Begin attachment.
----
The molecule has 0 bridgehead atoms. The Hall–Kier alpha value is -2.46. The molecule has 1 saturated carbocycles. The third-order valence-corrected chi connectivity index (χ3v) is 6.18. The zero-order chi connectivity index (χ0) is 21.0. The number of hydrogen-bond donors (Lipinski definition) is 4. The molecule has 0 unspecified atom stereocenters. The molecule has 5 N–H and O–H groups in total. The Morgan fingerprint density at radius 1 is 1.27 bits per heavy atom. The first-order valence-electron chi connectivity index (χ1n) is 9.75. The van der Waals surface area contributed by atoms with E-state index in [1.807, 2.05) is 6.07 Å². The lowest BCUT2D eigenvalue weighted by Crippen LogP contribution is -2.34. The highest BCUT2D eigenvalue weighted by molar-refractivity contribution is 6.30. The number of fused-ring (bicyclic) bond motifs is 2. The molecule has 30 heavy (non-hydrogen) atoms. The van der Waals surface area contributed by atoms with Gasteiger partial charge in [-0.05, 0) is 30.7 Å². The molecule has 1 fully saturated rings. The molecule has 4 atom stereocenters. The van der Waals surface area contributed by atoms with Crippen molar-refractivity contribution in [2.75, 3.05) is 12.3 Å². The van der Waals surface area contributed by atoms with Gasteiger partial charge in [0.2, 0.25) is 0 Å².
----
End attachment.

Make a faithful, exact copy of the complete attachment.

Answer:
The molecule has 0 bridgehead atoms. The Hall–Kier alpha value is -2.46. The molecule has 1 saturated carbocycles. The third-order valence-corrected chi connectivity index (χ3v) is 6.18. The zero-order chi connectivity index (χ0) is 21.0. The number of hydrogen-bond donors (Lipinski definition) is 4. The molecule has 0 unspecified atom stereocenters. The molecule has 5 N–H and O–H groups in total. The Morgan fingerprint density at radius 1 is 1.27 bits per heavy atom. The first-order valence-electron chi connectivity index (χ1n) is 9.75. The van der Waals surface area contributed by atoms with E-state index in [1.807, 2.05) is 6.07 Å². The lowest BCUT2D eigenvalue weighted by Crippen LogP contribution is -2.34. The highest BCUT2D eigenvalue weighted by molar-refractivity contribution is 6.30. The number of fused-ring (bicyclic) bond motifs is 2. The molecule has 30 heavy (non-hydrogen) atoms. The van der Waals surface area contributed by atoms with Gasteiger partial charge in [-0.05, 0) is 30.7 Å². The molecule has 1 fully saturated rings. The molecule has 4 atom stereocenters. The van der Waals surface area contributed by atoms with Crippen molar-refractivity contribution in [2.75, 3.05) is 12.3 Å². The van der Waals surface area contributed by atoms with Gasteiger partial charge in [0.2, 0.25) is 0 Å².